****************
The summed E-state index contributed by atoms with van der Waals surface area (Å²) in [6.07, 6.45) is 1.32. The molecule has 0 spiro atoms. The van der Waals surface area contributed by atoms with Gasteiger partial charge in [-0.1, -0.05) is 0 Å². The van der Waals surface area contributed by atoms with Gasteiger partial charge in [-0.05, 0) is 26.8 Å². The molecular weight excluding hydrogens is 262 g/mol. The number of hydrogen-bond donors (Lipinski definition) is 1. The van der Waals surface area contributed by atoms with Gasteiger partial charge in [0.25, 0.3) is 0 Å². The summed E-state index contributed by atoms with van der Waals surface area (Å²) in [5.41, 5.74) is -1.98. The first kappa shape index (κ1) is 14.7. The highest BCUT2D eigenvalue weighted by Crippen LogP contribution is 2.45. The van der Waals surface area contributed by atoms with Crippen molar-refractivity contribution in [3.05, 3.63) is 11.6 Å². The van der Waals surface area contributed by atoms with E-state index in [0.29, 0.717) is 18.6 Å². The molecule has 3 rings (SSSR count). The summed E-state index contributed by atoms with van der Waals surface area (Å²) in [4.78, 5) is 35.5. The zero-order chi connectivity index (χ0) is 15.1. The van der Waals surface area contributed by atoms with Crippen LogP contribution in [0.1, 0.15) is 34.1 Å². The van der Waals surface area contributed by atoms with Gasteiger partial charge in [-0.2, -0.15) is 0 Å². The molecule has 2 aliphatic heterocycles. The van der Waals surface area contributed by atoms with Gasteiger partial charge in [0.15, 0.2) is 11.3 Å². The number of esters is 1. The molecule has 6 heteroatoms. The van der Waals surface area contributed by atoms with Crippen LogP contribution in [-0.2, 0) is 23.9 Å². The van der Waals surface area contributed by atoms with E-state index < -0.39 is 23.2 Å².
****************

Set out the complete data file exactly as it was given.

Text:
The summed E-state index contributed by atoms with van der Waals surface area (Å²) in [6.07, 6.45) is 1.32. The molecule has 0 spiro atoms. The van der Waals surface area contributed by atoms with Gasteiger partial charge in [-0.1, -0.05) is 0 Å². The van der Waals surface area contributed by atoms with Gasteiger partial charge in [-0.05, 0) is 26.8 Å². The molecular weight excluding hydrogens is 262 g/mol. The number of hydrogen-bond donors (Lipinski definition) is 1. The van der Waals surface area contributed by atoms with Gasteiger partial charge in [0.25, 0.3) is 0 Å². The summed E-state index contributed by atoms with van der Waals surface area (Å²) in [5.41, 5.74) is -1.98. The first kappa shape index (κ1) is 14.7. The highest BCUT2D eigenvalue weighted by Crippen LogP contribution is 2.45. The van der Waals surface area contributed by atoms with Crippen molar-refractivity contribution in [3.05, 3.63) is 11.6 Å². The van der Waals surface area contributed by atoms with E-state index in [0.29, 0.717) is 18.6 Å². The molecule has 3 rings (SSSR count). The summed E-state index contributed by atoms with van der Waals surface area (Å²) in [4.78, 5) is 35.5. The zero-order chi connectivity index (χ0) is 15.1. The van der Waals surface area contributed by atoms with Crippen LogP contribution in [0.1, 0.15) is 34.1 Å². The van der Waals surface area contributed by atoms with Gasteiger partial charge in [-0.2, -0.15) is 0 Å². The molecule has 2 aliphatic heterocycles. The van der Waals surface area contributed by atoms with Gasteiger partial charge in [0.15, 0.2) is 11.3 Å². The number of esters is 1. The molecule has 6 heteroatoms. The van der Waals surface area contributed by atoms with Crippen LogP contribution in [-0.2, 0) is 23.9 Å². The van der Waals surface area contributed by atoms with E-state index < -0.39 is 23.2 Å².